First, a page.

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Posts by well-kept

Must say they do look new. And they're the first 'made-in-Canada' Florsheims I have seen. The leather looks like buffalo or another shrunken hide, different from the commonly available Florsheim scotch grain. All in all, a nice pair to have rescued.
None of my EG cap-toes or wingtips have creased in that way across that part of the toe.
Perhaps after reading this, Silvano Lattanzi will find simply burying his new shoes underground for four years before offering them for sale to be rather bland treatment. All the solutions in which they can be soaked, dried, set aflame... who could have imagined.
A second opinion? Unless your uncle was dearly loved and his shoes carry great sentimental value... vintage Florsheims in scotch grain come up every day on eBay. The world is awash in them, some even unworn after decades, others lightly so, all in much better shape than the pair you describe..
I'd put away the vinegar.Give them air and sunlight. If you want, spray some Lysol on the insides, but you know... not a whole bottle. Relax. They'll come back to life.
EG might be within their rights to point out that English makers are well-known for their distaste for working in shell. They might say "We've always told you Americans it's not proper material for refined shoes." Personally, I think those look fairly good and in a few years will look better.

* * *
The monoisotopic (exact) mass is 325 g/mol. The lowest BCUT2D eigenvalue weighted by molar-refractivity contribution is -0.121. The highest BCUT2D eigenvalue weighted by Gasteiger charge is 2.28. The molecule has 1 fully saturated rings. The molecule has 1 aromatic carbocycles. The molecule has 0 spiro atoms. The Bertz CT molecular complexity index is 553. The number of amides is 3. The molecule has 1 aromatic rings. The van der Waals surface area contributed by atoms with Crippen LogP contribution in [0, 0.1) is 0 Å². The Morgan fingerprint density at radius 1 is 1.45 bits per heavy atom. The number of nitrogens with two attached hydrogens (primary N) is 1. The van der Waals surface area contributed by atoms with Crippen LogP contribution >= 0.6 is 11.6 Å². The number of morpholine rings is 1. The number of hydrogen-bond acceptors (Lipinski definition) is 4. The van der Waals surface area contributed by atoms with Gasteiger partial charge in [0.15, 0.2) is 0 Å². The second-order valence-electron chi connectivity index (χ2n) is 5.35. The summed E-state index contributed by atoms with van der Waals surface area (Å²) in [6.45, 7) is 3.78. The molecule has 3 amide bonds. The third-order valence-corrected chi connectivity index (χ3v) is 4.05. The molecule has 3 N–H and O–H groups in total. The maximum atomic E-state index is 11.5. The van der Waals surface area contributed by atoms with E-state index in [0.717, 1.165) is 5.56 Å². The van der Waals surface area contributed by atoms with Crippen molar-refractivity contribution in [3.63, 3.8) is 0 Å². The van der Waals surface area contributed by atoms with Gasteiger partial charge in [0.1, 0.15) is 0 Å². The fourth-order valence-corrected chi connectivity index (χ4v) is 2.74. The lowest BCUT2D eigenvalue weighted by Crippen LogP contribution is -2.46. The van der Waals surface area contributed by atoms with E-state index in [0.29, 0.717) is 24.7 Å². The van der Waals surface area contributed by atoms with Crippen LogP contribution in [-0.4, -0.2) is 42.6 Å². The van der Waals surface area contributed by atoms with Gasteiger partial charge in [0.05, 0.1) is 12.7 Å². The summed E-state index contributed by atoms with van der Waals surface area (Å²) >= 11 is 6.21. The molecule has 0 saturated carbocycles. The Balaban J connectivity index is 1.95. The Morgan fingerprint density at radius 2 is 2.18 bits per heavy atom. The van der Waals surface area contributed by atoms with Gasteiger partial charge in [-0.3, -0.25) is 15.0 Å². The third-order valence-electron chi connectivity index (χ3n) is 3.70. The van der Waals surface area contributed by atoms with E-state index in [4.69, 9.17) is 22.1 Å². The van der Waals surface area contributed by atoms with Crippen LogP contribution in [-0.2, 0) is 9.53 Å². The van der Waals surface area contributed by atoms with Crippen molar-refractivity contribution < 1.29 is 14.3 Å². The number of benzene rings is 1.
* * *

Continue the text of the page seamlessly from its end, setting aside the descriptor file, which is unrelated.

They were made by hand, and the human hand is fallible. Therein lies the charm of the handmade article vs the machine-made. I have a pair of original bespoke Cleverley butterfly slipons where the apron of one shoe is substantially off-center. Among other features, this distinguishes them from the mass-produced models that several makers now offer. It doesn't bother me a bit.
Everyone knows about Achilles Heel.
Fritzl,Don't know how I ever could have been so mistaken as to find you habitually negative. My mistake.Philo,I think Edward Green did a first rate restoration job on these. They look beautiful. Wear them with pleasure.
Yes, it's not a particularly good color to start with. Direct sunlight will fade them, but not necessarily get rid of their orangeness.
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